Week 10: Go Out And Do It Already!
Hey all, and welcome back to my blog.
This week, I’ve aimed to accomplish any unfinished goals of mine which remain in my project.
On Thursday, I visited the farm for the final time for this project. Last week was what Dr. Cuonzo and Vita Wallace considered the end of the beginning of summer. Some plants, namely, honeyberry and raspberry, had produced fruits as they do twice a year: at the beginning of summer and beginning of fall. Other plants, such as peaches and sour cherries, produce in hotter weather; I observed these fruits starting to develop and ripen.
At one point, the conversation turned to agricultural grafting and propagation. If a plant has a favorable mutation (such as producing unusually large fruits or immunity from a certain blight), a farmer could certainly want to have more of that plant. Yet, planting its seed in the ground is playing the genetic lottery. Propagation is the process of cutting the roots of a plant and planting them—this essentially clones the plant, while not hurting the original. In a different scenario, if a farmer has a fruit tree—which takes sometimes 7-30 years to grow—the tree can only produce that one type of fruit. The farmer would have to plant various types of other fruit trees to produce other types of fruit. Grafting gets around that problem: by wearing the tips of branches of fully-developed trees down to their cadmium layer (which carries nutrients throughout the system), then taping together the reproductive part of another type of tree (also worn down to the cadmium layer), the nutrients fully and efficiently flow to the reproductive part and bear fruits/nuts of the type of tree part that was grafted. These techniques are both great ways to genetically experiment with agriculture and easily selectively breed plants.
Dr. Cuonzo and Vita Wallace had also talked to me about how using looser soil in farming allows for water to flow better, which acts as an irrigation system. Using looser soil for farming is also one of the best strategies for helping combat habitat loss for solitary bees, especially for soil-nesters.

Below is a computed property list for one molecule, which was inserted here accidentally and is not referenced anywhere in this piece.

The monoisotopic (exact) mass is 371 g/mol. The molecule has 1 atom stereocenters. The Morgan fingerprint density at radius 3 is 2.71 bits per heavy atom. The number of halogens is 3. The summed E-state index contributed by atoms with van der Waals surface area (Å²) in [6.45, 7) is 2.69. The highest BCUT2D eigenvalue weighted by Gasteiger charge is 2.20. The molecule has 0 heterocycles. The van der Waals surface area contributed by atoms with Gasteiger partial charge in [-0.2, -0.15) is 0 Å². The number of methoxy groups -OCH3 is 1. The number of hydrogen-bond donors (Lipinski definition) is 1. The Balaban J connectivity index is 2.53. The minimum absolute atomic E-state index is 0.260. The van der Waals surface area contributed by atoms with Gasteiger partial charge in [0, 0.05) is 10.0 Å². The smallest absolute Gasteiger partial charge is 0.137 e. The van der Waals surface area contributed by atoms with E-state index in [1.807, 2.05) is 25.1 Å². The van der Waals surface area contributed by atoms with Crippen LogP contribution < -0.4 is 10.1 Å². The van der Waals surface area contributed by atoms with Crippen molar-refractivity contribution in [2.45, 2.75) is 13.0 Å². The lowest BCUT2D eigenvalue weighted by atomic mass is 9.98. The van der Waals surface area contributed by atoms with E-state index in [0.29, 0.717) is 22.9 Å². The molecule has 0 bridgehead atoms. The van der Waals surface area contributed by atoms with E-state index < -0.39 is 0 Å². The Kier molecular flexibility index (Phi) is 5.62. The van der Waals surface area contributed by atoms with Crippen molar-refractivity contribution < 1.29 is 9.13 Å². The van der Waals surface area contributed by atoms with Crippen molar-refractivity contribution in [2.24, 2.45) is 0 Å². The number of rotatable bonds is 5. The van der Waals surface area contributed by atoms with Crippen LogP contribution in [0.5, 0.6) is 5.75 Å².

As I mentioned in last week’s blog, I’ve connected with Ryan Tarpey, who works with Flatbush Cats. While we’re still trying to confirm a date to potentially go trapping, he’s invited me to Flatbush Cats’ holding center on Friday. Here, trapped ferals are housed and fed for the day, and surgically altered the next day. Workers and volunteers continue to provide for the cats until they fully recover, at which point they are released close to their initial trapping site (hence the “R” in “TNR” (Trap-Neuter-Release)). Ryan has told me that he interacts with many students similar to myself, in that they are interested in NYC’s feral cat overpopulation and strategies to curb it. Akin to the work on the farm, my experience at the holding center, along with Ryan’s knowledge of NYC’s feral cat overpopulation, will definitely help to supplement some of my ideas in my whitepaper. I thank Ryan for these opportunities and his education of others about the feral cat crisis, and am very excited to work with him in the coming days! I’d also like to thank Dr. Rachel Adams and Naomi Shrenzel (the representative from Brooklyn Bridge Animal Welfare Coalition (BBAWC)) for being absolutely critical in securing connections and opportunities with me in the feral cat world—such as with Ryan—as well as for their unwavering mentorship and helpful insights.
I’ve spent the rest of the week writing the feral cat portion of my whitepaper, including developing a structure for it. I’m already almost done with it, and I plan to finish it by early next week. On Monday, I visited the Brooklyn Cat Café, and talked with a staff member there about my project and inquired about her experience with feral cats and the café’s role in it (since they are arguably the most well-known feral cat welfare organization in all of NYC). She was interested in my project and encouraged me to continue my ecological analysis.
This week has been going very well, and I can see how my whitepaper will likely shape out. My optimism throughout these 10 weeks hasn’t been in vain, and I’m excited to receive feedback and start on my final presentation. Thank you for reading.